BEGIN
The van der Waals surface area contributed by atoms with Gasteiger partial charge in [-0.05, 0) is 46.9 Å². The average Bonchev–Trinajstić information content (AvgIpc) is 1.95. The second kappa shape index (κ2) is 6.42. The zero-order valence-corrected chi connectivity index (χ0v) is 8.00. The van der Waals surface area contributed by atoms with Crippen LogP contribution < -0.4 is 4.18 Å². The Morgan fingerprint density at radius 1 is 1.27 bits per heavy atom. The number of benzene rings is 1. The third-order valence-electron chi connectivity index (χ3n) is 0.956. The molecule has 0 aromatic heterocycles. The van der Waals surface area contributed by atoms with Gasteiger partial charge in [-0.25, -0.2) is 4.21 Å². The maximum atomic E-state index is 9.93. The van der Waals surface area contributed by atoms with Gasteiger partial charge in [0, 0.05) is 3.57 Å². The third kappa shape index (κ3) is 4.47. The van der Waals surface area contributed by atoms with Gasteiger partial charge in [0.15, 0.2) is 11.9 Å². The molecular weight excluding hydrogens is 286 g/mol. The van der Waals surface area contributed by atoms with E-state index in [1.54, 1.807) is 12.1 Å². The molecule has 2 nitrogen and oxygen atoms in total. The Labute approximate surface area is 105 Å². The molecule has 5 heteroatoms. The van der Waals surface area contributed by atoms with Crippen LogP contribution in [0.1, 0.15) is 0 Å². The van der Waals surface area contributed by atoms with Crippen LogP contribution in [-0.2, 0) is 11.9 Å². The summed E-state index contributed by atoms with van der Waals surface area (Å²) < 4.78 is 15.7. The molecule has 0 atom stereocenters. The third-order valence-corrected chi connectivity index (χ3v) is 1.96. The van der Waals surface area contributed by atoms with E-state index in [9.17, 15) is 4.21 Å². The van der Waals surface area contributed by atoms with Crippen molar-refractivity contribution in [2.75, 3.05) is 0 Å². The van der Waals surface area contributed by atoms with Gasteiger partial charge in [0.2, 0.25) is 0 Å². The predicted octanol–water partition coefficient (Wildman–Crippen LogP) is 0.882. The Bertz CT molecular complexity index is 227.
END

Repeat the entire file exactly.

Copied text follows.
The van der Waals surface area contributed by atoms with Gasteiger partial charge in [-0.05, 0) is 46.9 Å². The average Bonchev–Trinajstić information content (AvgIpc) is 1.95. The second kappa shape index (κ2) is 6.42. The zero-order valence-corrected chi connectivity index (χ0v) is 8.00. The van der Waals surface area contributed by atoms with Crippen LogP contribution < -0.4 is 4.18 Å². The Morgan fingerprint density at radius 1 is 1.27 bits per heavy atom. The number of benzene rings is 1. The third-order valence-electron chi connectivity index (χ3n) is 0.956. The molecule has 0 aromatic heterocycles. The van der Waals surface area contributed by atoms with Gasteiger partial charge in [-0.25, -0.2) is 4.21 Å². The maximum atomic E-state index is 9.93. The van der Waals surface area contributed by atoms with Gasteiger partial charge in [0, 0.05) is 3.57 Å². The third kappa shape index (κ3) is 4.47. The van der Waals surface area contributed by atoms with Gasteiger partial charge in [0.15, 0.2) is 11.9 Å². The molecular weight excluding hydrogens is 286 g/mol. The van der Waals surface area contributed by atoms with E-state index in [1.54, 1.807) is 12.1 Å². The molecule has 2 nitrogen and oxygen atoms in total. The Labute approximate surface area is 105 Å². The molecule has 5 heteroatoms. The van der Waals surface area contributed by atoms with Crippen LogP contribution in [0.1, 0.15) is 0 Å². The van der Waals surface area contributed by atoms with Crippen LogP contribution in [-0.2, 0) is 11.9 Å². The summed E-state index contributed by atoms with van der Waals surface area (Å²) < 4.78 is 15.7. The molecule has 0 atom stereocenters. The third-order valence-corrected chi connectivity index (χ3v) is 1.96. The van der Waals surface area contributed by atoms with E-state index in [9.17, 15) is 4.21 Å². The van der Waals surface area contributed by atoms with Crippen molar-refractivity contribution in [2.75, 3.05) is 0 Å². The van der Waals surface area contributed by atoms with Gasteiger partial charge in [0.2, 0.25) is 0 Å². The predicted octanol–water partition coefficient (Wildman–Crippen LogP) is 0.882. The Bertz CT molecular complexity index is 227.